Home MLS Montreal Impact Montreal loses again: Impact looks nowhere close to being ready for MLS

Montreal loses again: Impact looks nowhere close to being ready for MLS


The Montreal Impact doesn’t look close to being good enough to play decent NASL competition. And that’s a concern.

Both the Portland Timbers and Vancouver Whitecaps looked to be building towards their MLS debuts in their final months in Division-2. But this Impact team, as it stands, looks to be the weakest side the club has fielded in years. Yet, this team is less than a year away from its MLS bow.

A 3-0 loss to FC Tampa Bay Saturday showed just how far behind schedule the Impact are when it comes to being ready for Major League Soccer. Other than keeper Bill Gaudette, who made several outstanding saves to keep the scoreline from being more severe, there wasn’t an Impact player on the pitch who looked anywhere close to being what anyone would call an MLS prospect.

After the loss in Tampa, Montreal has one win in six NASL games.

The club has scored seven goals in league play this season. But that’s misleading. Five came in its only win, over FC Edmonton. And that game saw FCE use midfielder Kyle Yamada in goal — surrendering twice — after keeper Rein Baart was sent off after his club had burned all three subs.

Outside of the five-goal aberration, the Impact has scored just twice. This is a team that looks like it is heading towards the USL, not MLS.

In the first half, Tampa Bay keeper Jeff Attinella was troubled only once. And that was when a clearing attempt caromed off the back of FCTB fullback Andres Arango and came back towards the home team’s goal.

Meanwhile, FCTB laid siege to the Montreal penalty area. It took 40 minutes for FCTB to breach the Montreal defence; Warren Ukah turned and launced a wicked drive from 20 yards out that Gaudette could do little about.

Before the goal, Gaudette made an outstanding save, diving towards the post to deny Keith Savage. A saving tackle from Impact defender Hassoun Camara prevented Tsuyoshi Yoshitake from going in one-on-one on Gaudette. Nevio Pizzolitto later deflected away a close-range chance from FCTB’s Japanese attacker.

And, in the five minutes after the Ukah goal, FCTB had beaten Gaudette twice more. But, on both occasions, Yoshitake’s goals were called back for what were very tight offside decisions.

In the second half, the Impact picked up the tempo somewhat, and Reda Agourram had a shot that the referee ruled went clean off the post, but it looked like Attinella may have got a saving touch before the ball hit the woodwork.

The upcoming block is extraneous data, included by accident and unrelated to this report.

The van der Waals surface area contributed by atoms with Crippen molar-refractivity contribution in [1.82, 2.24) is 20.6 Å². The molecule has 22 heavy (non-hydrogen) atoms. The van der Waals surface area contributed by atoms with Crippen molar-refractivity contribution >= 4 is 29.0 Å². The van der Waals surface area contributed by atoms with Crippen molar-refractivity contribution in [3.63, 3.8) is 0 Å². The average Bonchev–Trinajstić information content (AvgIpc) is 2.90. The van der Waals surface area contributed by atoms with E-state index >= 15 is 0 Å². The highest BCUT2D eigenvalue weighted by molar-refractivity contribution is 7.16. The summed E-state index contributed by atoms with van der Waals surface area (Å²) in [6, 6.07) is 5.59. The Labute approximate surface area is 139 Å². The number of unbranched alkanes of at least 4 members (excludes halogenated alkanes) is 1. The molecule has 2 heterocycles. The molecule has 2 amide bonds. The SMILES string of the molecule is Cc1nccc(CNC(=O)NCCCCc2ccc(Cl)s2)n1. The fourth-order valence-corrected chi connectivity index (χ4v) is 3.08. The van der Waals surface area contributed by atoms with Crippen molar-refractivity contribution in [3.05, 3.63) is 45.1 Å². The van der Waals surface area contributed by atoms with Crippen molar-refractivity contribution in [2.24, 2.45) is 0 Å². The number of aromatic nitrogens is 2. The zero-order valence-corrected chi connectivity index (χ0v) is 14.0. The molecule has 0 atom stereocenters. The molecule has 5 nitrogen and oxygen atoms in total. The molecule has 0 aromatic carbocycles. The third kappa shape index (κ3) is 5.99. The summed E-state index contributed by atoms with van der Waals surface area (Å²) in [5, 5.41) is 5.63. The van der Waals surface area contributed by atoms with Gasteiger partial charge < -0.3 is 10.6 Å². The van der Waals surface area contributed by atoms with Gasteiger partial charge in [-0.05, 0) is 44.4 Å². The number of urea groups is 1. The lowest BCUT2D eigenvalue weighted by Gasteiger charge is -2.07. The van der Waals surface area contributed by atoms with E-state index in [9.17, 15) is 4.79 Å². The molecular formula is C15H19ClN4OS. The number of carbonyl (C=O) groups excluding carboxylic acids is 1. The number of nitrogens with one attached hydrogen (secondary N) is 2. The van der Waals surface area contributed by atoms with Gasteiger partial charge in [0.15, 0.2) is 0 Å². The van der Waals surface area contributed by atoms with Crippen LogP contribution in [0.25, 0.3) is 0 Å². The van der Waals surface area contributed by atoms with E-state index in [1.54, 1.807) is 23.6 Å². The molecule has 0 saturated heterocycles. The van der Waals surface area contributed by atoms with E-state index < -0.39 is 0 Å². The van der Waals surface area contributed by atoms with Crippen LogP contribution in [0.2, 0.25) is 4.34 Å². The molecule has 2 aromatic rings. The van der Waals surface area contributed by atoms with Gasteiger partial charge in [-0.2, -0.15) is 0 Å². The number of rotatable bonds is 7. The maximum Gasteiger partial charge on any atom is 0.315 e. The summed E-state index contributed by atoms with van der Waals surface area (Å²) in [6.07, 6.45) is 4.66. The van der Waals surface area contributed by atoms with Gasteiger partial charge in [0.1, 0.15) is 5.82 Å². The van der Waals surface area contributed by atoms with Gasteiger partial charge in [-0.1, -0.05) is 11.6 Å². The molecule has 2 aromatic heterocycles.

But, a tying goal would have been cruel to FCTB, which dominated. But, the home side soon had the insurance it deserved. After a scramble in the box, the Impact’s Leonardo Di Lorenzo was sent off for handling the ball as it was set to go over the line. Mike Ambersley, who was denied by Gaudette on a great scoring chance a few minutes before, buried the penalty.

“To get three goals, it’s a big confidence boost for our team,” said Ambersley after the game.

Yoshitake finally got the goal he deserved late in the game, beating Gaudette to a long ball from Chad Burt, then he was able to dribble back towards goal and finish the chance.

A fractured foot kept Montreal Impact playmaker Luke Kreamelmayer out of the lineup, and striker Ali Gerba did not make the trip even though he wasn’t on the injury list.

But, make no mistake, this loss wasn’t about Gerba or Kreamelmayer. This was about a franchise as a whole — that just isn’t good enough. Not good enough for NASL. And, definitely not good enough for MLS.

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  1. MB

    May 23, 2011 at 5:15 pm

    It makes sense to me that whatever effort goes into the team on and off the field today will reap some benefits for next season. If Montreal can’t even make the playoffs in NASL good luck in MLS.

  2. Reeves' Army

    May 23, 2011 at 1:08 am

    This article is a complete and utter joke. This team is not what’s going to MLS. The “Montreal Impact” that will go to MLS will be a completely different organization built from the ground-up with totally different players. Any non-MLS players will have to be re-signed if Saputo wants them, and those who have never been in MLS before will be subject to the SuperDraft first.

    To say that the Impact’s MLS prospects are in trouble because of what THIS team is doing is a total waste of breath. It only becomes a problem if attendance declines and Joey Saputo runs into money problems as a result.

    • Steven Sandor

      May 23, 2011 at 2:13 am

      Not necessarily true that players who didn’t play in MLS would have to be eligible for the draft. Davide Chiumiento and Terry Dunfield were re-signed to MLS deals after coming to the Whitecaps as Div.-2 players. What I am trying to point out is that the Whitecaps used 2010 as a jumping-off point to MLS, and plenty of their players made the move with them. The Impact, in the writer’s opinion (sorry for referring to myself in the third person), is behind that pace. And, at no time last season, would you have considered the Timbers or Whitecaps bad Division-2 sides. The Impact’s record and lack of scoring punch in NASL speak for themselves.

      • Reeves' Army

        May 23, 2011 at 11:07 am

        So what you’re trying to say is, the effort being put forth won’t bode well for fan support, it’ll end up flopping, and the Impact run the risk of being Expo’d.

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